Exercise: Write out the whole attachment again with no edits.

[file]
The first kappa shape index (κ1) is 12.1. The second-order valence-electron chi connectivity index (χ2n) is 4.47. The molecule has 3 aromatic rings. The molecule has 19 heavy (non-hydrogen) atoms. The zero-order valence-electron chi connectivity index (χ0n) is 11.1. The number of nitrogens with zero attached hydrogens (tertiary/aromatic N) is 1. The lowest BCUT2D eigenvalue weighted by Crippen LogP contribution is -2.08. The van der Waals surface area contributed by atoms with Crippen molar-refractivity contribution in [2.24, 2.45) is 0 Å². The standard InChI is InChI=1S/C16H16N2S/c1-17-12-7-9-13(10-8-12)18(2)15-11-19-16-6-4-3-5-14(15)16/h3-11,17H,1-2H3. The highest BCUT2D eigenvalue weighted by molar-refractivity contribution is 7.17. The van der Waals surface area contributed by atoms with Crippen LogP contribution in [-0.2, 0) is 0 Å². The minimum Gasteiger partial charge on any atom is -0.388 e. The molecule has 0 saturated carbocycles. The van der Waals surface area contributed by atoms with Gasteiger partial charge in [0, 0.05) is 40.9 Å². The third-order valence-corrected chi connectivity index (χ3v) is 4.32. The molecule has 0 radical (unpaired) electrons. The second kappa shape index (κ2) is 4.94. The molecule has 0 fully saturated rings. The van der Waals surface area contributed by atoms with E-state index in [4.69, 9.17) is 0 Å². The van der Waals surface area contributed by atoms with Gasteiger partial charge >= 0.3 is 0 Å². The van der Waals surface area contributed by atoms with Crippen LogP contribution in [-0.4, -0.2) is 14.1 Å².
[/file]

The first kappa shape index (κ1) is 12.1. The second-order valence-electron chi connectivity index (χ2n) is 4.47. The molecule has 3 aromatic rings. The molecule has 19 heavy (non-hydrogen) atoms. The zero-order valence-electron chi connectivity index (χ0n) is 11.1. The number of nitrogens with zero attached hydrogens (tertiary/aromatic N) is 1. The lowest BCUT2D eigenvalue weighted by Crippen LogP contribution is -2.08. The van der Waals surface area contributed by atoms with Crippen molar-refractivity contribution in [2.24, 2.45) is 0 Å². The standard InChI is InChI=1S/C16H16N2S/c1-17-12-7-9-13(10-8-12)18(2)15-11-19-16-6-4-3-5-14(15)16/h3-11,17H,1-2H3. The highest BCUT2D eigenvalue weighted by molar-refractivity contribution is 7.17. The van der Waals surface area contributed by atoms with Crippen LogP contribution in [-0.2, 0) is 0 Å². The minimum Gasteiger partial charge on any atom is -0.388 e. The molecule has 0 saturated carbocycles. The van der Waals surface area contributed by atoms with Gasteiger partial charge in [0, 0.05) is 40.9 Å². The third-order valence-corrected chi connectivity index (χ3v) is 4.32. The molecule has 0 radical (unpaired) electrons. The second kappa shape index (κ2) is 4.94. The molecule has 0 fully saturated rings. The van der Waals surface area contributed by atoms with E-state index in [4.69, 9.17) is 0 Å². The van der Waals surface area contributed by atoms with Gasteiger partial charge >= 0.3 is 0 Å². The van der Waals surface area contributed by atoms with Crippen LogP contribution in [-0.4, -0.2) is 14.1 Å².